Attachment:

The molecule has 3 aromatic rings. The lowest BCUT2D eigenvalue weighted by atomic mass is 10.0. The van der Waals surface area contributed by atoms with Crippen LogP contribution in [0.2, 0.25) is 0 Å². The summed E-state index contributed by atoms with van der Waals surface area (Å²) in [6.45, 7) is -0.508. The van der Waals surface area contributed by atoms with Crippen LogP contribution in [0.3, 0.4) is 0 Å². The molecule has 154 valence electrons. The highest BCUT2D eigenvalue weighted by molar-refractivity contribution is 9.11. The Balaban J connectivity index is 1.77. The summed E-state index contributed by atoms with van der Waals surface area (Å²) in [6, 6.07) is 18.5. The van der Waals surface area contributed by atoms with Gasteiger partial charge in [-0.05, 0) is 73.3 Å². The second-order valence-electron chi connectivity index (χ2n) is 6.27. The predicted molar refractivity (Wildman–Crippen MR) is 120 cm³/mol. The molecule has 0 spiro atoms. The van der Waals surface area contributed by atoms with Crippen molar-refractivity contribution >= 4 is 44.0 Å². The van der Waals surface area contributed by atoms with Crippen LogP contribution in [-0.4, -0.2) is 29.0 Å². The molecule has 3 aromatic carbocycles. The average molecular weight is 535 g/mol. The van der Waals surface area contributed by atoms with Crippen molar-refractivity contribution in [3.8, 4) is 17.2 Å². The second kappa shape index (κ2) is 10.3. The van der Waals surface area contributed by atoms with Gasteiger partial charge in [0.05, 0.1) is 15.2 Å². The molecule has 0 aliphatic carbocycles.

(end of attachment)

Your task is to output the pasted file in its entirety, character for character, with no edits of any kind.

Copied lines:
The molecule has 3 aromatic rings. The lowest BCUT2D eigenvalue weighted by atomic mass is 10.0. The van der Waals surface area contributed by atoms with Crippen LogP contribution in [0.2, 0.25) is 0 Å². The summed E-state index contributed by atoms with van der Waals surface area (Å²) in [6.45, 7) is -0.508. The van der Waals surface area contributed by atoms with Crippen LogP contribution in [0.3, 0.4) is 0 Å². The molecule has 154 valence electrons. The highest BCUT2D eigenvalue weighted by molar-refractivity contribution is 9.11. The Balaban J connectivity index is 1.77. The summed E-state index contributed by atoms with van der Waals surface area (Å²) in [6, 6.07) is 18.5. The van der Waals surface area contributed by atoms with Gasteiger partial charge in [-0.05, 0) is 73.3 Å². The second-order valence-electron chi connectivity index (χ2n) is 6.27. The predicted molar refractivity (Wildman–Crippen MR) is 120 cm³/mol. The molecule has 0 spiro atoms. The van der Waals surface area contributed by atoms with Crippen molar-refractivity contribution >= 4 is 44.0 Å². The van der Waals surface area contributed by atoms with Crippen LogP contribution in [-0.4, -0.2) is 29.0 Å². The molecule has 3 aromatic carbocycles. The average molecular weight is 535 g/mol. The van der Waals surface area contributed by atoms with Crippen molar-refractivity contribution in [3.8, 4) is 17.2 Å². The second kappa shape index (κ2) is 10.3. The van der Waals surface area contributed by atoms with Gasteiger partial charge in [0.05, 0.1) is 15.2 Å². The molecule has 0 aliphatic carbocycles.